A picture is worth a thousands words, goes the old saw. By that reasoning, the corrosive images coming out from Bollywood, India’s prolific cinema production industry, and its TV soaps must have by now done great damage to the image abroad of Indians.
In a movie from Bollywood, the hero’s falling in love is usually incomplete without a song and a dance. The couple never ever jump into bed, because the official censors in India don’t allow screening that.
But there is enough in the dance sequences to titillate a repressed audience. A favorite of directors is a scene of a fully dressed woman standing under a waterfall or a shower, revealing a lot through the wetness of her clothes. The director also throws in well-choreographed dance sequences, with a large number of over-fed and skimpily clad starlets, known locally as “item girls”, dancing in tandem with the hero and heroine.
The story line is also quite simple and repetitive, exploiting ad nauseam the “ love conquers everything” theme. The hero or the heroine usually come from a poor family, and there is opposition to the marriage, and other obstacles thrown up by villains who suddenly surface in the plot, either in search of profit, or hired by a competing girl friend or boy friend. Pain is exaggerated and so is cruelty and sadness. A gunned down actor could take half an hour to die, while a nail-biting audience watches every gory detail.
It is only recently that producers have started experimenting with new themes, but most are quite improbable in the Indian context. One movie “Nishabd” (Silent) released this year had a top actor Amitabh Bachchan, who is in his 60s in real life and in the movie, falling in love with an 18 year-old girl. The film was not a hit at the box offices.
Realism is also given the go by in popular TV soaps. The heroes and heroines grow older, and have children and grand-children, as the soaps proceeds from one episode to another. But they still strut around with jet-black hair and youthful faces and figures. And they are still caught up in romantic entanglements of their glorious past. In one serial, the widowed matriarch is a great-great grandmother !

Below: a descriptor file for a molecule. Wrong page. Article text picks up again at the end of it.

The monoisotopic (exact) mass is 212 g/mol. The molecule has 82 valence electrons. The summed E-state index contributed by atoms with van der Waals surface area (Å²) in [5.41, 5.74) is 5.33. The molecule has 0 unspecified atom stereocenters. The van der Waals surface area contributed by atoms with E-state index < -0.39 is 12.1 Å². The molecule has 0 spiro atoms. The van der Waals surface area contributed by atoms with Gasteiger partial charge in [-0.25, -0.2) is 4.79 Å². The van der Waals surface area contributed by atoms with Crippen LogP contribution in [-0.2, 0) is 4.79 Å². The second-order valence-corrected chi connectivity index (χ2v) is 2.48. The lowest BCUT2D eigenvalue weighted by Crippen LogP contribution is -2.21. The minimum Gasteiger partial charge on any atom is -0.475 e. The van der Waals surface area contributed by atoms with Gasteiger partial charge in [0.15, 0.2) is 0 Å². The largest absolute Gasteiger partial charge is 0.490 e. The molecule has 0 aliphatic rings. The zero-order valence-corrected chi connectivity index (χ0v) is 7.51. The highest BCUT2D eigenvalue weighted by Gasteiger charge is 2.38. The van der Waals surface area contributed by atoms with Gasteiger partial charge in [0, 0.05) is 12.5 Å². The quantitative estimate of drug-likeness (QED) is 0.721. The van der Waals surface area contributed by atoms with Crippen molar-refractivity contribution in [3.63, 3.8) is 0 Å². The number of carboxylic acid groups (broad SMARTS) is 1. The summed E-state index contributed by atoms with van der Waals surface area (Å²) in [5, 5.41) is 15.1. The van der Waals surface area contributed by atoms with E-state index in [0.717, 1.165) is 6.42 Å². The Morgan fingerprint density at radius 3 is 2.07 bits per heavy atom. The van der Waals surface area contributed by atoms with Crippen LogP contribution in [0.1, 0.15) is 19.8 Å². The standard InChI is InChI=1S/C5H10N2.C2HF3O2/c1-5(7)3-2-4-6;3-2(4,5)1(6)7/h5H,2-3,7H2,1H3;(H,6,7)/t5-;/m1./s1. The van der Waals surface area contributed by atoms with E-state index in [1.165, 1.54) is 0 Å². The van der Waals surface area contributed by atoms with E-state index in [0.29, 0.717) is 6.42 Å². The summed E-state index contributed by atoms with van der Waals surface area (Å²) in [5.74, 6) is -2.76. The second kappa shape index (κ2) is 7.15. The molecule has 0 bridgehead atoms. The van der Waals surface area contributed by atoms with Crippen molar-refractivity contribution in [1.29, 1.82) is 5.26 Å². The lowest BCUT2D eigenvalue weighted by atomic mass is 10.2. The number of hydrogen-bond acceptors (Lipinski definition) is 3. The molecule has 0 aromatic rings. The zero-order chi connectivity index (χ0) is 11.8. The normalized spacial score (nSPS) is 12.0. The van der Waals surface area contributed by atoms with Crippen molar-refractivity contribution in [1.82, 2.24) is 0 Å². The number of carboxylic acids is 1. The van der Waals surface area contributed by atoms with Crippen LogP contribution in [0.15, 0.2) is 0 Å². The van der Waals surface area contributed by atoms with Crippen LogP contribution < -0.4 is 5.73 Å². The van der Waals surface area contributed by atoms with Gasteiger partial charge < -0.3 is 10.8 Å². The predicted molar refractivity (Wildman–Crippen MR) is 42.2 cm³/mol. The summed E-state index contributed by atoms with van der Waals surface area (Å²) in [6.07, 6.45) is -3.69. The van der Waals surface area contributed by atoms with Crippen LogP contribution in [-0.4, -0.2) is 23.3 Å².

Most of the popular soaps center around wealthy business households with spacious homes, and expensive cars. Some aim at being westernized or modernized, by introducing, and subtly glorifying, to traditional Indians and the country’s rural masses, themes of infidelity, extra-marital affairs, and crimes of passion.
Other soaps like “Kyunki Saas Bhi Kabhi Bahu Thi” (Because a Mother-in-law was once a Daughter-in-law too) attempt, in a contrived way, to convey that despite their wealth, the family is still traditional, adhering to the local “sanskar” or culture.
As for the poor, they don’t exist in the world-view of the soaps. The Indian soap is a celebration of the new upper-class hedonism that has emerged as a result of India’s economic boom.
All this adds up to a potential image problem for Indians. If earlier the country was known as a land of elephants and snake charmers, it will now get portrayed as land of social upstarts living in a world of their own imagination.
If Bollywood portrayed Indian men and women dancing around trees or breaking into song, with little by way of intellect or existential concerns, the soaps have gone a step further. They have brought into focus the new Indian upstart. Unlike the love-smitten, song and dance loving hero and heroine of Bollywood, the heroes and heroines of the soaps do unfortunately exist.
But they do not represent all Indians. They do not represent the large number of Indian engineers and researchers who have made a mark, occupying top positions both in India and abroad. They do not represent India’s scholars and Nobel prize winners.
They do no represent India’s large number of poor.
As Indian producers try to take their fare abroad, they will not be exporting real Indian culture, but a new ersatz culture and a new stereotype – the stereotype of the stupid Indian.